Okay, setting aside the somewhat treacle-y nature of this advice, I’d never tell an author to discard their writing passions. If you’re not writing from your core, your passions, the whole thing becomes a cold, unhappy business. But throwing out genre? That’s a different kettle of Antarian singing blood eels.
Sure. It would be lovely to say go nuts, write whatever! Writers should be free! Free, I say! Which is great, in theory. Thing is, writing for publication is not a solitary endeavor. It’s a social and commercial contract between the writer and the reader. You, as the writer, have responsibilities. Your reader, especially a genre reader, has expectations.
Let’s take a look at science fiction, just as an example. We can talk about SF tropes until the ISS loses orbit, SF is full of them. Tropes are part of those reader expectations and those already established understandings. (Every genre has tropes. Every piece of literature has tropes. We have 10,000 years behind us as human storytellers. Everyone writes tropes. There’s a significant difference between trope and cliche.) In SF, we’ve come to rely on certain shorthand items. That’s part of the rules, along with trying to write extrapolating from the laws of the universe as we currently know them. But if you toss out the rules? Rely too much on pseudo-science and magic? You begin to break the contract with your readers. This wasn’t what they signed up for. It wasn’t the genre they were expecting. We see these elements freely in superhero stories…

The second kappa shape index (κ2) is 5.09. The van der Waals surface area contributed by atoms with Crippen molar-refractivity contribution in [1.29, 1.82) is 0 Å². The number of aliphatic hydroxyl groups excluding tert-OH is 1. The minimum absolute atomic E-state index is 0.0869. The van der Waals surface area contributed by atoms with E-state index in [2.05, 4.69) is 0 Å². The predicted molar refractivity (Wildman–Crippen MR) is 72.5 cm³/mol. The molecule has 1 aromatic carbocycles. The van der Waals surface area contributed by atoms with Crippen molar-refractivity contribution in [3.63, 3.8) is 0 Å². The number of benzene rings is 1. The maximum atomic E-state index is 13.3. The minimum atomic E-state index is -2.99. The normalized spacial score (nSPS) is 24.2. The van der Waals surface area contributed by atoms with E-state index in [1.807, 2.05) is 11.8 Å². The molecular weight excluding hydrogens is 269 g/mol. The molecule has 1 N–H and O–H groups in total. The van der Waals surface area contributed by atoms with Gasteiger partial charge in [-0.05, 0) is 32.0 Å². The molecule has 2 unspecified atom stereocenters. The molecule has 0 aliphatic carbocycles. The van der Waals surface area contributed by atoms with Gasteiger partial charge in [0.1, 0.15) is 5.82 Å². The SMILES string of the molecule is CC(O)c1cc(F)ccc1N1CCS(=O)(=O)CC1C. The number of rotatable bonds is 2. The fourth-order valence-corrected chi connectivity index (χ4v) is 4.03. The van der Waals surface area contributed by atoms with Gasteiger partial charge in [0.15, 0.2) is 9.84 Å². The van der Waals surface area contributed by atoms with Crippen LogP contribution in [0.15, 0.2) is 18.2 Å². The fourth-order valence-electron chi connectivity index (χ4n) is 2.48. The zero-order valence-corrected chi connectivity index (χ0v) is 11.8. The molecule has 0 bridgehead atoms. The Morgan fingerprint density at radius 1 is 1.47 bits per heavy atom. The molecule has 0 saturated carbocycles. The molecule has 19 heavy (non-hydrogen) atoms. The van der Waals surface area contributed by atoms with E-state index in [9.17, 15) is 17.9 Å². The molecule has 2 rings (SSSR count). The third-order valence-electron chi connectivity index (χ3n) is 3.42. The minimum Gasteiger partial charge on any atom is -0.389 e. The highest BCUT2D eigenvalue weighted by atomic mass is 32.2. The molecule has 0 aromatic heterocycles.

And look at that. We’ve just wandered into another genre.
Am I saying don’t break the rules? Nah. I’m a reclusive little rebel, but still a rebel at heart. Bend them. Break them. Shatter them. But make sure you understand the genre before you do it. Understand why you’re doing it. Understand that you may be asking the reader for a new contract, and they may not be willing to sign.